The phrase “big box” has become a pejorative term in many parts of Maine and elsewhere in New England. Here’s the proof: When was the last time a mayor proudly cut the ribbon on a new retail establishment, welcoming it by name as a “big box” — fill in the blank with home improvement, general merchandise or grocery — retailer?
No, most of us understand that big box retailers are a breed apart from the Mom-and-Pop hardware store, the homegrown local lumberyard and the grocery store that has been in town under one name or another for decades. Big boxes are large; they typically take a cookie-cutter approach to development, replicating a plan used elsewhere around the country; they employ local people, but management decisions are made far away, and their existence puts the hurt on one or more local businesses.
An underlying question in the debate over a new Hannaford grocery store in the village of Town Hill within the town of Bar Harbor is whether it can be tagged with the typical negatives associated with big box development. At 35,000 square feet, the scope of the project may be more of a medium-size box; Lowe’s, Home Depot, Wal-Mart Supercenters and the like are often 100,000 square feet and larger. And Hannaford is essentially competing with itself by building a new store. Elsewhere in Maine, Hannaford store managers are empowered to respond to local concerns, and locals are employed in midlevel management.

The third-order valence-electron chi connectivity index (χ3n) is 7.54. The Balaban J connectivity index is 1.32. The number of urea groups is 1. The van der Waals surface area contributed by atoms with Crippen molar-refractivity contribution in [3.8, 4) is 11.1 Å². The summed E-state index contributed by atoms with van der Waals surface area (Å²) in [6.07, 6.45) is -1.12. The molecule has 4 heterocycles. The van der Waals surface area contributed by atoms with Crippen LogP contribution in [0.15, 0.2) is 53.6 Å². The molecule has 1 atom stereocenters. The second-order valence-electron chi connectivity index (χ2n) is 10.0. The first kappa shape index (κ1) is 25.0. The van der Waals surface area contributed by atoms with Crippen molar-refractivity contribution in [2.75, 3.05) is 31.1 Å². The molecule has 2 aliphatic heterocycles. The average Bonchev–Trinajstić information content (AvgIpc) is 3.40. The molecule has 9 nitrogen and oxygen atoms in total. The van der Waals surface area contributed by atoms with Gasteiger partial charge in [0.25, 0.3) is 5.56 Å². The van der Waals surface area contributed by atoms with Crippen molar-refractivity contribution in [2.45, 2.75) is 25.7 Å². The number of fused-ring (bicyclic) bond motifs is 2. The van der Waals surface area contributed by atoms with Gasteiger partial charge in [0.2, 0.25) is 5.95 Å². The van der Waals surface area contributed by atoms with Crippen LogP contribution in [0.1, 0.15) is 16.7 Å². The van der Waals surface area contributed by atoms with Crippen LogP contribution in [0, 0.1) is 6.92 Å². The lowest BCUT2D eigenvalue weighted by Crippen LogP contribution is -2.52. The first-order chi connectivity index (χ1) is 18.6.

Still, residents have decried legitimately what they believe will be the loss of the small-town character of their village if the Hannaford project is built. This is often at the heart of opposition to big box stores.
Bar Harbor and Mount Desert Island are unique places in Maine, hosting New England’s only national park. Local concerns about defiling the natural beauty and small-town charms are well considered. Yet, while the Town Hill area may be relatively removed from the hubbub of Cottage, West and Main streets, Bar Harbor is not quite a Norman Rockwell-type small town. Some of the hotel properties in and around the downtown area would dwarf the Hannaford store.
A Bar Harbor town councilor has suggested adopting a 180-day moratorium on nonresidential developments greater than 1,000 square feet. The idea, Julia Schloss says, is to give town officials time to update existing ordinances so they match the recently updated comprehensive plan.
This seems like a sensible approach. The issues that most rankle are often the lighting scheme, building design, the number of curb cuts, and the layout of access and egress roads, parking, the hours of operation and how and when deliveries are made. These can be ironed out, if the planning board is empowered by an ordinance to insist on changes.